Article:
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Weighing V.


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23 replies to this topic

#1 rookie1ja

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Posted 30 March 2007 - 05:51 PM

Weighing V. - Back to the Water and Weighing Puzzles
On a Christmas tree there were two blue, two red, and two white balls. All seemed same. However, in each color pair, one ball was heavier. All three lighter balls weighed the same, just like all three heavier balls.
Using a balance scale twice, identify the lighter balls.

This old topic is locked since it was answered many times. You can check solution in the Spoiler below.
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#2 Nogumption

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Posted 28 June 2007 - 05:59 PM

your solution will not work all the time, because if there is equilibrium it could be either of the balls on each side that could be the heavy one. meaning even if you changed the color balls you could get the same configuration again when replaced with the ones left.
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#3 dsu

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Posted 28 June 2007 - 10:27 PM

your solution will not work all the time, because if there is equilibrium it could be either of the balls on each side that could be the heavy one. meaning even if you changed the color balls you could get the same configuration again when replaced with the ones left.



Here is how it works:

Case I (first weighing gives equilibrium)
2 possibilities: Bw rW or bW Rw
in your next weighing, you get w W or W w
You have now identified all the other balls - those you have weighed and those you have not.

Case IIa (first weighing left side heavier)
BW rw you instantly identify all the heavier and lighter balls

Case IIb (first weighing right side heavier)
bw RW you instantly identify all the heavier and lighter balls
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#4 earl11

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Posted 04 July 2007 - 12:49 PM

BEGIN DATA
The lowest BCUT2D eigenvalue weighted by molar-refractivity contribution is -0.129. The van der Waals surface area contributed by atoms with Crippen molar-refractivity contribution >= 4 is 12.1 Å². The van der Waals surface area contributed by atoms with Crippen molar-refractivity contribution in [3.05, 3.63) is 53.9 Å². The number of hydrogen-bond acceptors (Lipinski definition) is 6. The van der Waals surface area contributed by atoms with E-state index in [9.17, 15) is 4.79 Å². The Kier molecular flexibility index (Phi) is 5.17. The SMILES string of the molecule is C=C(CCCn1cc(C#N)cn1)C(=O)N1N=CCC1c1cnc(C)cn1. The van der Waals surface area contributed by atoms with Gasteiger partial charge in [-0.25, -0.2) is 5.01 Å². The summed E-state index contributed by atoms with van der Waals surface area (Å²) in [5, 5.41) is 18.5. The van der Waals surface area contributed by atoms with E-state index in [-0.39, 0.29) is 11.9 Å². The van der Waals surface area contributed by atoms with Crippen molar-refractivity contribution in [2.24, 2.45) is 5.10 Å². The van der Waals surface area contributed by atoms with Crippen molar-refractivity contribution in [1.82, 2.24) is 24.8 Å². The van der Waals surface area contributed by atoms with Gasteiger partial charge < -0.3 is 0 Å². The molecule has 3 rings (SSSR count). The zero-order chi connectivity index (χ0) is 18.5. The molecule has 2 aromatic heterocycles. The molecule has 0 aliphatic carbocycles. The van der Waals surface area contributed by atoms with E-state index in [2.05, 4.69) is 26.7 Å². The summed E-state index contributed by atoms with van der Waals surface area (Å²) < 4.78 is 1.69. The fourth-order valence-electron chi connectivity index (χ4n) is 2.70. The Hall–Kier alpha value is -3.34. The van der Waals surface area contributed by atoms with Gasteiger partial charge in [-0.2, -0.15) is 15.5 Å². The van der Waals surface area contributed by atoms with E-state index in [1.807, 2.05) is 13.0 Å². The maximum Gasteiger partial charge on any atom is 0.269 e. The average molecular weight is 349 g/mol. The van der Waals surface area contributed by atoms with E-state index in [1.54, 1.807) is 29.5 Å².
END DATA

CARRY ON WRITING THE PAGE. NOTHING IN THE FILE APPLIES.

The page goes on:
(Upper case letters denote heavier balls and lower case letters denote lighter balls)

1st weighing - In the left pan put one red and one white ball and in the right pan, put one blue and one white ball.

Case 1. Both pans are equal. This can mean

Rw and bW
OR
rW and Bw

Next, weigh the two white balls. If the left pan is heavier, then the red ball left out is the heavier one and the blue ball left out is the lighter one. Vice versa if the right pan is heavier.

Case 2. Left pan is heavier. This can mean

(i) rW and bw
OR
(ii) RW and Bw
OR
(iii) RW and bw

In all 3 cases, the heavier white ball has to be in the left pan.
Now, weigh the coloured ball in the heavier pan (i.e. red) with the ball which is left out of the other colour (i.e. blue)
Case a. They are equal - This is possible if we weigh R with B (iii).
Case b. Red is heavier than blue - This is possible if we weigh R with b (ii).
Case c. Red is lighter than blue - This is possible if we weigh r with B (i).

Case 3. Right pan is heavier. In this case, the heavier white ball is in the right pan. We then weigh the blue ball from the heavier pan with the red one which has been left out and come up with similar conclusions as in Case 2.
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#5 rubarb1

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Posted 07 August 2007 - 08:48 PM

This problem could also be solved in a similar manner by weighing all six balls at the same time.

On the left scale you have two blue balls and one white.
On the right scale you have two red balls and the other white.

BbW - Rrw or Bbw - RrW

The white balls act like a control. Meaning that you will always have two heavy balls and one light ball on one side, and two light balls and one heavy ball on the other side. This means that the scales will always tilt toward the heavy white ball. Once this happens, you simply remove one blue ball and one red ball.